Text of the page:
You could be raising your risk of a ‘lung infection’ every time you shower – pharmacist

Showering: Dermatologist recommends ways to keep skin healthy

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Showering requires turning on the tap, fiddling around with the temperature and then hopping in. Simple enough. However, there is more showering daily than the act itself and failure to appreciate this could compromise your health. One commonly neglected practice that can prove harmful is failing to clean your shower head.

“Many people are very proud of their spotless bathrooms but are completely oblivious to one area that goes without a good clean: the shower head,” explained Hussain Abdeh, Superintendent Pharmacist at Medicine Direct to

According to the pharmacist, shower heads are a “breeding ground” for all kinds of bacteria as they are left wet once you have finished showering.

“Showerheads and other water distributors like taps are ideal places for bacteria to grow.”

According to Mr Abdeh, the majority of bacteria that grows in shower heads will not cause you any harm, but certain types of bacteria can cause “lung infections”.

However, “this risk is very small indeed and it would be very difficult to prove that a respiratory infection was caught from the shower”.

Nonetheless, the pharmacist advised cleaning your shower head with a disinfectant every couple of weeks.

“This is only the same thing you would do with your bathroom tap to prevent limescale and taking this simple and quick precaution can help to decrease bacterial build-up.”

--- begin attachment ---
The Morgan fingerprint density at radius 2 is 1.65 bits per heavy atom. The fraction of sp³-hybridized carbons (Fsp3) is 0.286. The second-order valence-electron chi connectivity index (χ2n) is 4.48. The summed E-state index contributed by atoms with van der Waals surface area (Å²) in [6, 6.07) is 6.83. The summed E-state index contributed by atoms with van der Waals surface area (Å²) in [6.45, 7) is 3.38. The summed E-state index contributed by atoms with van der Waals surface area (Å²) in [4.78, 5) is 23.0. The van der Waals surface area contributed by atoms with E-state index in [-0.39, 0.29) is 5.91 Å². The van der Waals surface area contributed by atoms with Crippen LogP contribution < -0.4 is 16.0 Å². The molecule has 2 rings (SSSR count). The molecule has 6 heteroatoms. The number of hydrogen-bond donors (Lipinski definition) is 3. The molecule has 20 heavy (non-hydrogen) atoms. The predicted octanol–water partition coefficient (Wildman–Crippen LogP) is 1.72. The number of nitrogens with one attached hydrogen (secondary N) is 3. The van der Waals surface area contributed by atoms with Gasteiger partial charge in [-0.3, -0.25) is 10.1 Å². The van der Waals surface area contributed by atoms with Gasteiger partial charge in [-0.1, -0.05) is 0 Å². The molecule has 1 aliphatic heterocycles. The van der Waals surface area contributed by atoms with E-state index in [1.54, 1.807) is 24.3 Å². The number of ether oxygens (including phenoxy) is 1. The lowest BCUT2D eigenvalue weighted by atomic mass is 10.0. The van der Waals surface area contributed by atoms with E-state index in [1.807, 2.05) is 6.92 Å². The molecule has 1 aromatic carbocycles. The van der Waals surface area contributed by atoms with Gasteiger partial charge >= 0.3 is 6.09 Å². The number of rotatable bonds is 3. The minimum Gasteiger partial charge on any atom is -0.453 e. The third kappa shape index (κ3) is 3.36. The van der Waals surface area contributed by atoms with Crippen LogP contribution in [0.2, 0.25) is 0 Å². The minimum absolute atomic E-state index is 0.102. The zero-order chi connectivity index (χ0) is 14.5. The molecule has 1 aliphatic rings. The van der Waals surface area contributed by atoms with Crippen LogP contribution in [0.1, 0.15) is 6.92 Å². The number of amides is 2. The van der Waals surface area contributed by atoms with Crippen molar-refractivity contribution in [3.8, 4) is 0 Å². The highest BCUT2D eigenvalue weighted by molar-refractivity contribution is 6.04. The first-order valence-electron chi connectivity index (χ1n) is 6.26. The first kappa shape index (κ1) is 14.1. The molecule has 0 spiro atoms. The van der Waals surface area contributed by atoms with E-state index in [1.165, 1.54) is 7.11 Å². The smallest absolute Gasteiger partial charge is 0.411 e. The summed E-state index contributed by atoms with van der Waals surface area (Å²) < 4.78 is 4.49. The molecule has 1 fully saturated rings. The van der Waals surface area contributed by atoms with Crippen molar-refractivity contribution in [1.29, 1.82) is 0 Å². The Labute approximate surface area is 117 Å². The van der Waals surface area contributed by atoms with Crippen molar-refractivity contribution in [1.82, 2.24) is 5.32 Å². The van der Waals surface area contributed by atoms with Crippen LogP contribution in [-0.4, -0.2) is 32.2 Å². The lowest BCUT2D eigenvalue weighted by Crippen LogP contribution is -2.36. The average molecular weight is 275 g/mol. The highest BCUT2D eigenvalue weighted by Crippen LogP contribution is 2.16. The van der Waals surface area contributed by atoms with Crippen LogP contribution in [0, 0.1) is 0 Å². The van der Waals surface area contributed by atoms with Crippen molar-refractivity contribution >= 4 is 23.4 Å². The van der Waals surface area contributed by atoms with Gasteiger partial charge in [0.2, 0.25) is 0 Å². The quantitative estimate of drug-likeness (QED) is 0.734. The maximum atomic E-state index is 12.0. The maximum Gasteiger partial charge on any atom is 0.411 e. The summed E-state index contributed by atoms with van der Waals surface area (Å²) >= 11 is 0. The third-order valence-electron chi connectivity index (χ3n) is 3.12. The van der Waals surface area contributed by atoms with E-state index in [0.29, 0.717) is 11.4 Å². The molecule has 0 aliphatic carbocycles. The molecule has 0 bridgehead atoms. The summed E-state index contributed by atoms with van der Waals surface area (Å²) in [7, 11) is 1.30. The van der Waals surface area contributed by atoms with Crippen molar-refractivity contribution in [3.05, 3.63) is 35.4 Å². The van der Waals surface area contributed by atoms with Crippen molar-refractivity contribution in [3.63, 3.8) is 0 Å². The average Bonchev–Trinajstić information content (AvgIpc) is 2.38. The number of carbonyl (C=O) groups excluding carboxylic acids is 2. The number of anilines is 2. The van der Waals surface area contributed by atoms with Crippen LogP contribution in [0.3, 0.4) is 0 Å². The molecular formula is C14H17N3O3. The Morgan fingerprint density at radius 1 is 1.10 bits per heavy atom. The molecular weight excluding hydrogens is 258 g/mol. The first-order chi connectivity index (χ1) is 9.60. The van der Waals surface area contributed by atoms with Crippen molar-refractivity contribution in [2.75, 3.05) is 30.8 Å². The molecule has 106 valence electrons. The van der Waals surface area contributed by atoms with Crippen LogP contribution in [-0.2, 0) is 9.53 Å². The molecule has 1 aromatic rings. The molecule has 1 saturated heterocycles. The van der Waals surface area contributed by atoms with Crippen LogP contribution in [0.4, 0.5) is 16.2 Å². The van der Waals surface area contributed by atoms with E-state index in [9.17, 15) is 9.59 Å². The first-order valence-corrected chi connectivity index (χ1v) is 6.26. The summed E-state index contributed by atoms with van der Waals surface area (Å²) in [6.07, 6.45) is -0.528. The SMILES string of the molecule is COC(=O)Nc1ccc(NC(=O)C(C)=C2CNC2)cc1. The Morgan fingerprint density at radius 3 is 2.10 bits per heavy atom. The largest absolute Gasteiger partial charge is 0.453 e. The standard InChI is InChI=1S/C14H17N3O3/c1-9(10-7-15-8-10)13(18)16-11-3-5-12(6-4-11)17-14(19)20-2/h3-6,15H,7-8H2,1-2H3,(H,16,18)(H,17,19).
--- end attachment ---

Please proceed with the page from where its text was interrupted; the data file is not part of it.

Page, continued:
Other common mistakes people make

Mr Abdeh was quick to highlight the harms posed by showering too often.

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“Showering too often can compromise your immune system. While it is important to keep your body clean, showering unnecessarily can be a bad thing.”

According to the pharmacist, your body needs a moderate amount of exposure to dirt and bacteria to strengthen the immune system; this helps to build up a resistance to bacteria that is genuinely harmful and potentially dangerous.

“Over-showering stops the normal exposure of dirt and bacteria, which can make the immune system more sensitive than it needs to be. This can make you more susceptible to illness.”

How often is too often?

Harvard Health says: “While there is no ideal frequency, experts suggest that showering several times per week is plenty for most people.”

Of course, there are exceptions to the rule: if you’re grimy, sweaty, or have other reasons to shower more often.

Nonetheless, Harvard Health advises short showers (lasting three or four minutes) with a focus on the armpits and groin.

The temperature of your shower can also impact your health.

Several studies have suggested that cold water swimming has a wide variety of health benefits, suggesting the same could be true for cold showering.

“When cold water swimming is practiced by experienced people with good health in a regular, graded and adjusted mode, it appears to bring health benefits,” a review into the subject concluded.

According to the review, changes in haematological and endocrine function are some of the benefits observed in research.

Haematology involves the diagnosis and treatment of patients who have disorders of the blood and bone marrow.

The endocrine system is a series of glands that produce and secrete hormones that the body uses for a wide range of functions, such as respiration.

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